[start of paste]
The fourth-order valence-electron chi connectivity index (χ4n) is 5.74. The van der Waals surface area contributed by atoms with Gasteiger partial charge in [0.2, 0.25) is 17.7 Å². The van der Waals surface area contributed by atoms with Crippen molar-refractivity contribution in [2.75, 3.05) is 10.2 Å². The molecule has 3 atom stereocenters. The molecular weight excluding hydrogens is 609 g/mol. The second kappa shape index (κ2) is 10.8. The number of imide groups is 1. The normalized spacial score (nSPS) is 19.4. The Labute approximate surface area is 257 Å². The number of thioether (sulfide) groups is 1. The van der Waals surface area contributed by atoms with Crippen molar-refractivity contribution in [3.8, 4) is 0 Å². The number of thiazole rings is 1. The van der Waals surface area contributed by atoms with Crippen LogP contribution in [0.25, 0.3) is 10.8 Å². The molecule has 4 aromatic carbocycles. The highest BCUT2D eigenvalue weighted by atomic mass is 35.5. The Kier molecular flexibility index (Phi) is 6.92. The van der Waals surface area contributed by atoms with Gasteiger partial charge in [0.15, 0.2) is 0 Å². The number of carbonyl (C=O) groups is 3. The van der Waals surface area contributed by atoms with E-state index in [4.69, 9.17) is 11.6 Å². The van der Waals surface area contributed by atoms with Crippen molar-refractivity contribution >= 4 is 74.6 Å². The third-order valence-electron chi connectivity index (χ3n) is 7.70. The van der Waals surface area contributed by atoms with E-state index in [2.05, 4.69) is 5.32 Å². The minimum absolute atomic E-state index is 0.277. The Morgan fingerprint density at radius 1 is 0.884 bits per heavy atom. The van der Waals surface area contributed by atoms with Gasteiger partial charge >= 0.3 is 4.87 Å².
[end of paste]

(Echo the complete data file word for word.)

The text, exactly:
The fourth-order valence-electron chi connectivity index (χ4n) is 5.74. The van der Waals surface area contributed by atoms with Gasteiger partial charge in [0.2, 0.25) is 17.7 Å². The van der Waals surface area contributed by atoms with Crippen molar-refractivity contribution in [2.75, 3.05) is 10.2 Å². The molecule has 3 atom stereocenters. The molecular weight excluding hydrogens is 609 g/mol. The second kappa shape index (κ2) is 10.8. The number of imide groups is 1. The normalized spacial score (nSPS) is 19.4. The Labute approximate surface area is 257 Å². The number of thioether (sulfide) groups is 1. The van der Waals surface area contributed by atoms with Crippen molar-refractivity contribution in [3.8, 4) is 0 Å². The number of thiazole rings is 1. The van der Waals surface area contributed by atoms with Crippen LogP contribution in [0.25, 0.3) is 10.8 Å². The molecule has 4 aromatic carbocycles. The highest BCUT2D eigenvalue weighted by atomic mass is 35.5. The Kier molecular flexibility index (Phi) is 6.92. The van der Waals surface area contributed by atoms with Gasteiger partial charge in [0.15, 0.2) is 0 Å². The number of carbonyl (C=O) groups is 3. The van der Waals surface area contributed by atoms with E-state index in [4.69, 9.17) is 11.6 Å². The van der Waals surface area contributed by atoms with Crippen molar-refractivity contribution >= 4 is 74.6 Å². The third-order valence-electron chi connectivity index (χ3n) is 7.70. The van der Waals surface area contributed by atoms with E-state index in [2.05, 4.69) is 5.32 Å². The minimum absolute atomic E-state index is 0.277. The Morgan fingerprint density at radius 1 is 0.884 bits per heavy atom. The van der Waals surface area contributed by atoms with Gasteiger partial charge >= 0.3 is 4.87 Å².